DAMASCUS, Syria—The first and last thing that Syrian Foreign Minister Walid Moallem looks at each day at work is a large map of the Middle East with the Israeli-occupied Golan Heights shaded in distinctive brown.
"This is my territory," Moallem said as he pointed to the land at the heart of chilly relations between Syria and Israel. "This is my life."
In the wake of this summer's war in Lebanon, the Golan Heights have re-emerged at the center of the latest land-for-peace proposal that some see as a chance to reshape regional dynamics. In an unexpected move, Syrian President Bashar Assad has offered to end his conflict with Israel if it gives back the disputed territory it's held for nearly 40 years.
Israeli Prime Minister Ehud Olmert and influential U.S. diplomats have rejected the proposal as a meaningless feint from a weak authoritarian ruler. But others, including a growing number of influential Israelis, see the offer as an opportunity to jump-start dormant negotiations at a time when the Middle East is drifting towards further instability.
Israel's defense minister, internal security minister and some of its veteran peace negotiators have urged Olmert to use the opening to lure Syria away from its alliance with hard-line groups that they think pose a greater threat to regional stability.
"I believe it is imperative for Israel to penetrate and shatter the vicious triangle comprised of Iran, Syria and Hamas by creating an impenetrable channel of communication," Uri Savir, Israel's chief negotiator of the Oslo peace accords with the Palestinians, wrote in The Jerusalem Post.
Assad surprised Israel with the offer. Only weeks earlier, as Israeli soldiers began withdrawing from Lebanon after a stalemated fight with the militant group Hezbollah, Assad delivered a derisive speech in which he hailed Hezbollah and said it had "shattered the myth of an invincible army."
Now the 40-year-old Syrian president is offering to sit down with Israel and talk.
In an interview with McClatchy Newspapers, Moallem said Syria was willing to normalize relations with Israel for the first time in history if Israel returned the Golan Heights, a vast swath of mountains that it captured during the 1967 Six Day War.
"Between Syria and Israel, the issue that stands between us is the Golan Heights," Moallem said. "After each war there is a narrow window of opportunity for peace, and it depends on what effort and message you do to enlarge it."
Moallem said the Syrian offer was likely to stand for only a few months, and Assad has warned that he may consider attacking Israel if his entreaties are rebuffed.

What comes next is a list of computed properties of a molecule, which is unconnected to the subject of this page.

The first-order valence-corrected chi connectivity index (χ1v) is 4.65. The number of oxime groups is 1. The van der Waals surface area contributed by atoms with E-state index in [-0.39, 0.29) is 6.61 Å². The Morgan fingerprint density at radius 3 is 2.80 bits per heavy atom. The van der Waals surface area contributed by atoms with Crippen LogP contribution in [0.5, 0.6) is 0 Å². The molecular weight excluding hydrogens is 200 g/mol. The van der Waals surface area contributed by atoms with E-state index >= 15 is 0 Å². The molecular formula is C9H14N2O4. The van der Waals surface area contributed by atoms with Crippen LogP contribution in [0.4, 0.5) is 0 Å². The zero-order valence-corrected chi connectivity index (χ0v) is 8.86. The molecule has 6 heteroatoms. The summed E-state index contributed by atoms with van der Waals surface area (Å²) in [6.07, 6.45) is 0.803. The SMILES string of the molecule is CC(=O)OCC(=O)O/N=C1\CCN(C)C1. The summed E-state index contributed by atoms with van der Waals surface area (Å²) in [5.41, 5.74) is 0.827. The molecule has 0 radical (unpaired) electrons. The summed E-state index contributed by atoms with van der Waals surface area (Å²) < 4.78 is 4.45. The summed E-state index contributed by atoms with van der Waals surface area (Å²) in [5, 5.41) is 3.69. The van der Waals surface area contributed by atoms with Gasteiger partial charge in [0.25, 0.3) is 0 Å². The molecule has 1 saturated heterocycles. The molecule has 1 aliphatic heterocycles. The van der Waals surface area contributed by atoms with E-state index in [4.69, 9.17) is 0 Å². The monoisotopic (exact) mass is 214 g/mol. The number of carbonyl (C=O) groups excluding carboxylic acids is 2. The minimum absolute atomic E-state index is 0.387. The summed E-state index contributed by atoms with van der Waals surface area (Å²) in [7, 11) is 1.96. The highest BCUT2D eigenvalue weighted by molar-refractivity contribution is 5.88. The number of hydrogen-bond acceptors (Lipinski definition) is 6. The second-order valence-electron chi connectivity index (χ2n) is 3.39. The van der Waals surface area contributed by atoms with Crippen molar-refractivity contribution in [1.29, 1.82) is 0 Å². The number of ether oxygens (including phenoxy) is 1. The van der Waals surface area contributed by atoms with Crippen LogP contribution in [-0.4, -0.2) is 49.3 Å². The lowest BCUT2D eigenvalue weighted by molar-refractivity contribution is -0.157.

"My hope for peace could change one day," Assad told the German magazine Der Spiegel late last month. "And when hope disappears, then maybe war really is the only answer."
That threat has kept Israel's military on alert along the Syrian border, although few expect Syria to attack anytime soon, if at all.
Assad's offer has been rejected by Olmert, who wants to see Syria sever its links to Hezbollah and the militant group Hamas before they agree to peace talks.
On Monday, Olmert repeated his rejection in a speech before the Israeli parliament.
U.S. officials also have rejected Assad's gesture.
"We ask him to step outside his office and do something about the situation in his capital city, where there are enemies of peace who operate freely from Damascus and conduct terror activities in the Palestinian territories and in Israel," U.S. Assistant Secretary of State David C. Welch told the U.S.-backed Alhurra Television network last week. "If his desire and vision for peace are accurate and real, he would do something about those things."
Moallem dismissed such demands as the unrealistic rhetoric of an American administration that's done nothing but destabilize the Middle East with its uncompromising policies.
"When the Americans are moderate, Syria will be moderate," he said.
Even if Israel were to launch talks with Syria, the initiative could be derailed quickly by the probe into last year's assassination of former Lebanese Prime Minister Rafik Hariri. A preliminary investigation suggested that high-level Syrian officials were behind the attack, which forced Assad to pull his troops out of Lebanon.
Still, coming at a time when there are few peaceful options in the simmering Middle East, a growing number of Israeli officials, Western diplomats in the region and intellectuals see a chance to isolate Iran further and undermine militant groups.
"A peace accord with Syria would deal a mortal blow to the current regime in Tehran and would bring its end closer," Israeli commentator Sever Plocker wrote. "A Syrian-Israeli peace will pull the rug out from beneath the feet of the terrorist organizations that are based in Damascus, will help the Palestinians regain their sanity and will serve as leverage for a comprehensive Israeli-Arab peace."
Assad's offer is Syria's latest attempt to settle the long-standing dispute over the Golan Heights. The president made a similar offer three years ago, which was greeted with the same skepticism. Perhaps the best chance to settle the issue came in 2000, when U.S.-brokered negotiations broke down over whether Israel would give Syria access to the Sea of Galilee.
(c) 2006, McClatchy-Tribune Information Services.
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